3. The Complaint Handling Procedure
The CHP is intended to provide a streamlined procedure with a focus on early resolution. When the Solicitor of the Church is made aware of a complaint, the complaint will be recorded and the complaint procedure followed. The procedure involves two stages, details of which are explained below.
Stage 1 - Direct Resolution seeks to resolve straightforward complaints swiftly and effectively at the point at which the complaint is made, or as close to that point as possible.
Stage 2 - Complaint Investigation is appropriate where a complainant is dissatisfied with the outcome of direct resolution, or where direct resolution is not possible or appropriate due to the complexity or seriousness of the complaint.
3.2 Mediation and other dispute resolution options
Some complex complaints (where, for example, the complainant and/or other involved parties have become entrenched in their positions) may benefit from a different approach to resolving the complaint. Using mediation can help both parties to understand what is driving the complaint, and may be more likely to result in a mutually satisfactory conclusion being reached. Parties wishing to consider alternatives to complaint investigation should enquire about this with the Solicitor of the Church.
Where other means of dispute resolution are attempted the complaint investigation will be suspended pending the outcome. If the complaint is not resolved by alternative resolution techniques the complaint investigation will be resumed.
3.3 Stage 1: Direct Resolution Procedure
The purpose of direct resolution is to endeavour to respond to straightforward complaints as swiftly and comprehensively as possible. Ideally the direct resolution complaint procedure should be completed within seven working days although it is recognised that it may not always be possible to complete the procedure within that time. The complainant should be updated in the event that the complaint takes longer than seven working days to resolve.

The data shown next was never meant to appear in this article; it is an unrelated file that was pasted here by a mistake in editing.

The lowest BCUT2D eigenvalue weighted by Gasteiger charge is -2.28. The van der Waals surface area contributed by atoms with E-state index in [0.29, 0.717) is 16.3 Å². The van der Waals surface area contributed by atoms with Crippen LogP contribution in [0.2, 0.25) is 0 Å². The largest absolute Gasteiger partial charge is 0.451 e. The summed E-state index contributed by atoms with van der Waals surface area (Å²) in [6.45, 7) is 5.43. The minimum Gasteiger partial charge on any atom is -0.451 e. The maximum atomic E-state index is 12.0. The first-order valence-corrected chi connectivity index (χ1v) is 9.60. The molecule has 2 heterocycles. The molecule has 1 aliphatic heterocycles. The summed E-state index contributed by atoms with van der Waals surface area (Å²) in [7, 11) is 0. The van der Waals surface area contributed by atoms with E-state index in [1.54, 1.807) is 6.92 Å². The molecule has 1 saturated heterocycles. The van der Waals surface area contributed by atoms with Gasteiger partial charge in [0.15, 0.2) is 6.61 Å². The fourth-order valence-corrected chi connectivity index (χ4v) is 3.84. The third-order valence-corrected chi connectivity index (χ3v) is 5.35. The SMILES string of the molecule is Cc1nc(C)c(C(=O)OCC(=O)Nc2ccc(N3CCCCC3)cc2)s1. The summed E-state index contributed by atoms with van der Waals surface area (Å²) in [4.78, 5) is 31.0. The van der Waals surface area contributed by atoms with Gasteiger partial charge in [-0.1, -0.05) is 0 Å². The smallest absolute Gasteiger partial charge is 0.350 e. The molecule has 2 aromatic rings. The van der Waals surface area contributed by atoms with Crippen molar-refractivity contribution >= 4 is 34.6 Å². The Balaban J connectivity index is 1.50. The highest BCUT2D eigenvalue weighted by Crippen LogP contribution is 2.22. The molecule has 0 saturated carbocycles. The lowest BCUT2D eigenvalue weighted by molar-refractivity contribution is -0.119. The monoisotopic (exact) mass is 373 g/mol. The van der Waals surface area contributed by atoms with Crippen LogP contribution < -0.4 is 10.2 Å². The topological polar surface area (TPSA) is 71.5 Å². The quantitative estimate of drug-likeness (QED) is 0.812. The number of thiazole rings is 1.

Individuals who have a complaint are encouraged to raise it initially at the point of, or as close as possible to the point of, becoming aware of it and to raise it with the Department or service area in which the issue arose. Should that not be possible or appropriate, or should this not result in an outcome satisfactory to the complainant, the complaint should be referred to the Solicitor of the Church. When a complaint is received the Solicitor of the Church should be informed promptly, even where the complaint has been resolved, in order to ensure that all complaints are appropriately recorded. Complaints may be made face-to- face, by telephone, in writing or by email.
In the event that a complaint cannot be summarily addressed or is of a serious nature it should be referred to the Solicitor of the Church, who will respond to the complaint in accordance with Stage 2 of this CHP.
3.4 Closing the complaint at the direct resolution stage
The outcome will be communicated to the complainant by the relevant member of Church staff who dealt with the complaint. This may be face-to-face, by telephone, in writing or by email. There is no requirement to send out a written communication to the complainant, although a written response may be issued where it seems helpful to do so.
Once a resolution has been reached the record of the complaint held by the Solicitor of the Church should be updated including details of this resolution. A straightforward complaint should be closed at this stage.
3.5 Stage 2: Complaint Investigation
Complaints may already have been considered at the direct resolution stage or they may be complaints identified upon receipt as appropriate for immediate investigation. Where a complaint is handled under Stage 2 the Solicitor of the Church will appoint an investigating officer. The identity of the investigating officer will be made known to the complainant. Should the complainant object to a particular investigating officer then if it is deemed appropriate to do so a different investigating officer will be appointed.